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Universal Design: Principles & Practice
In many respects, universal design serves as the core of ergonomics. It's also a good tool to use when designing a return-to-work program for injured and/or ill patients. Let's take a closer look at universal design and why it should matter to you and your patients.
Taking the Chiropractic Message to the Press
"There is no better place on earth to have a news event," the National Press Club boasts, and it's easy to understand why: Every year, the 108-year-old Washington, D.C.-based organization hosts countless press conferences on the hottest topics impacting America and often the world.
Balancing Spring Challenges
As the winter months come to a close and warmer spring weather appears, patients may begin to present with new challenging pattern presentations.
A Major Role in Back Pain: The Multifidus
Back pain affects roughly 80 percent of the population at one time or another and is one of the leading causes of doctor visits.
Bill With Confidence: Learn What to Collect
Q: I am trying to understand what I may collect from my patient when there is insurance. Do I have to accept the amount allowed by the plan or may I collect up to my billed amount? Please note, I am not a member of any insurance plan.
An Unexpected Diagnosis: The Result of Lacking Communication
A couple years ago I had a case that showed me the importance of open communication between health practitioners. We need to show up with less fear, and let go of our judgments so we can do better for the patient.
Is It Time to Rethink Mental Illness? (Pt. 1)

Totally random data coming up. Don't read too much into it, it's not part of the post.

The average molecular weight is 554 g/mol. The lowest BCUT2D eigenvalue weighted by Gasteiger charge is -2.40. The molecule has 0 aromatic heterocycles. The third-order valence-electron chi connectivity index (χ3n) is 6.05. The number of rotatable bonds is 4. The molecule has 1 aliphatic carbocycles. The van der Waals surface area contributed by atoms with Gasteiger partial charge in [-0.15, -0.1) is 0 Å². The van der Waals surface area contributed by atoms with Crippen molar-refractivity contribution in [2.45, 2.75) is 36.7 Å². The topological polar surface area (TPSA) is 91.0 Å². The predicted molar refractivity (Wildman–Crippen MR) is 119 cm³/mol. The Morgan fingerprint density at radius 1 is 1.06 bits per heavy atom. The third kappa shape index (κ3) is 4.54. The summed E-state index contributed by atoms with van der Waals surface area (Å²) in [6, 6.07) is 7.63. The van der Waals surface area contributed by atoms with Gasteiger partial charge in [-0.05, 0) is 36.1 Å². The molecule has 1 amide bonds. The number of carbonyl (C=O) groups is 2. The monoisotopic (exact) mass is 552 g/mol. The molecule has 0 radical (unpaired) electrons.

Invariably, patients will ask their chiropractor about depression or various mental illnesses. Some practitioners will reflexively offer a cervical adjustment, suggest St. John's wort or contemplate a referral to a specialist.
Clearing Blocks: A Way to Improve Cosmetic Acupuncture
As a Five Element acupuncturist who teaches facial acupuncture classes nationally, I was surprised to learn that one of the basic principles I was taught in school is unfamiliar to most acupuncturists.
Is the New Medicare Reporting Exemption Right for You?
What you've heard is not a rumor – there will be exemptions for providers of Medicare patients, with no penalties assessed for offices that do not do Quality Payment Program (EHR, PQRS, MACRA and MIPS) reporting.
News in Brief
ACA Adopts New Governance Model; ACA 2017 Awards; CCA Helps Calif. DCs "Share the Love"; $1 Million to Help Advance the Profession; D'Youville Raises the Bar on Anatomy Education; ErRatum.
Creating Good Business Buzz
What do patients really think about working with you? Rarely do you hear the whole truth. Those who improve may be candid in their gratitude.
Eczema & Acupuncture: A Sound Solution (Part 1)
Eczema affects approximately 3.5 percent of the global population and is one of the most common skin complaints seen by dermatologists.
New Relationships, Old Trauma: AOM & Other Healing Strategies
Being in love is one the most beautiful and enjoyable experiences. Most of us are willing to pay almost any price to have that experience, and still often find it elusive or fleeting. Navigating the ups and downs of loving relationships are often challenging — even for the most psychologically balanced among us.
Women's Hormones: A Western & Eastern Perspective
Sometimes it may seem that you require a degree in medicine to understand hormones and how they function.
Raditation & Your Smartphone: Is it Worth the Risk?